A mother locks her child in a closet so she can have an uninterrupted tryst with her lover. But the couple is rudely interrupted after all, as they are bludgeoned to death. Ten years later, a group of friends arrive at the deserted house to party down. After doing so for a fair bit of running time, they then fall prey to a hulking masked maniac, who not only has the titular hammer, but also has all sorts of supernatural powers.
This is, according to the box, “the first shot-on-tape slasher movie for the home video market.” This is a warning as much as anything else: don’t be expecting John Carpenter or Dario Argento behind the camera. That the film is amateurish goes without saying, but I’ll say it anyway. Viewers should be prepared, then, for lots of padding (a slow-motion scene of a couple walking that goes on for minutes), bland camera set-ups, ropey script (let’s have a complete food fight sequence!) and whipped-up-in-the-kitchen gore. On the upside, once the supernatural kicks in, logic goes out the window, and all sorts of strange things start happening with no explanation whatsoever, resulting in a rather charming sort of dime store surrealism. This isn’t a good film, but it is a likable one.
How to review the picture quality?How to give it an accurate star rating? The fact of the matter is that this is a perfectly good transfer of a film whose image is abysmal. Colours are functional at best, grain is strong, and there’s a tracking issue at the bottom of the frame. All of which is pretty much to be expected in a zero-budget shot-on-tape film from 1983. Let’s just say that the Beta/VHS experience has been perfectly preserved. The fullscreen aspect ratio is, of course, the original format.
Same deal with the sound, a mono track just bursting with hiss and electronic noise. It’s a bit harsh on the ears, but once again, there is absolutely no way it could sound any better than it does.
Commentary Tracks: Track 1 has writer/director David A. Prior interviewed by Riot Releasing’s Clint Kelley. Prior has plenty of behind-the-scenes info, but there are also swatches of the film that he doesn’t have much to say about, so Kelley is there to keep the discussion going and provide his own thoughts about what we’re seeing. Track 2 is a discussion between Joseph A. Ziemba and Dan Budnik, creators of the Bleeding Skulls website. They freely admit that they don’t know that much about what went on in the making of the movie itself, and are here in their capacity as enthusiasts, though they do have plenty of good contextual information about the genre to bring to the table.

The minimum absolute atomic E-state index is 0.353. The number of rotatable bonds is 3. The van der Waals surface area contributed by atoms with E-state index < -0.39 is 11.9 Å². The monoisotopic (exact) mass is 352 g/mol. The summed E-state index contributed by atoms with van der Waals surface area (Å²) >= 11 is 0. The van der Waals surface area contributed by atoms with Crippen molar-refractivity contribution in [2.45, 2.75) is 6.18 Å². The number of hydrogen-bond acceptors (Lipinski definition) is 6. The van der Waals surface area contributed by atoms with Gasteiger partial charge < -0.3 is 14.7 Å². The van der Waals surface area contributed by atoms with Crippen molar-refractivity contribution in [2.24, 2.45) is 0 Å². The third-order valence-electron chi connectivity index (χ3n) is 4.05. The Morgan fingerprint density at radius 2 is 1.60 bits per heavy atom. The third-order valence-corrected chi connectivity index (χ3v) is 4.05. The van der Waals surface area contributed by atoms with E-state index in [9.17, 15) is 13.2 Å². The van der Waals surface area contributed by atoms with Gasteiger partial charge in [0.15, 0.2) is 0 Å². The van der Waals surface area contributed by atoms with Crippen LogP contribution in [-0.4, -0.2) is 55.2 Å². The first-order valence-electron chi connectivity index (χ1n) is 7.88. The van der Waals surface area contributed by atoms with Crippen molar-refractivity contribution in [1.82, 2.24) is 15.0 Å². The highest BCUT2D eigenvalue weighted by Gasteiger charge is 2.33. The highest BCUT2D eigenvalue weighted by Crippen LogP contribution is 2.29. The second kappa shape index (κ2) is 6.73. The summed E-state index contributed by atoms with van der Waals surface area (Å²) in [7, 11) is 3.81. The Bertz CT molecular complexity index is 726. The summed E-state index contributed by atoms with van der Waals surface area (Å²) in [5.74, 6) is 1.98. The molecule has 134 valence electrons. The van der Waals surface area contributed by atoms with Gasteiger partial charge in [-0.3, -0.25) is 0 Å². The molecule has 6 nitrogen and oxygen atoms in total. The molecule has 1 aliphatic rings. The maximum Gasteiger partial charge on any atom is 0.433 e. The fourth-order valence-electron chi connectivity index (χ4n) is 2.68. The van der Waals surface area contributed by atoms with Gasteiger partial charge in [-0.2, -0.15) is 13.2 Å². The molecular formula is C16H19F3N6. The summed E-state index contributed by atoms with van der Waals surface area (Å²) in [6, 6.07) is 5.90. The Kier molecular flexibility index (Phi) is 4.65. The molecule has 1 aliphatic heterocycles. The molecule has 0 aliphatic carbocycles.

Hammertime: (8:10) Zack Carlson of Destroy All Movies!!! makes the case (and quite a good one at that) about why the film is deserving of love.
Sledgehammerland: (6:08) Cinefamily programmers Hadrian Belove and Tom Fitzgerald describe the strange experience of actually watching the movie in a theatre.
Interview with David A. Prior: (5:53) The director talks about the film’s genesis and production.
This release signals that we have fully arrived in a new period of nostalgia. For some time now, there have been home video releases that catered to our fondness for the bygone era of the drive-in and the grindhouse. Now, earlier forms of home video are the objects of nostalgia. Think about that for a moment. And then indulge.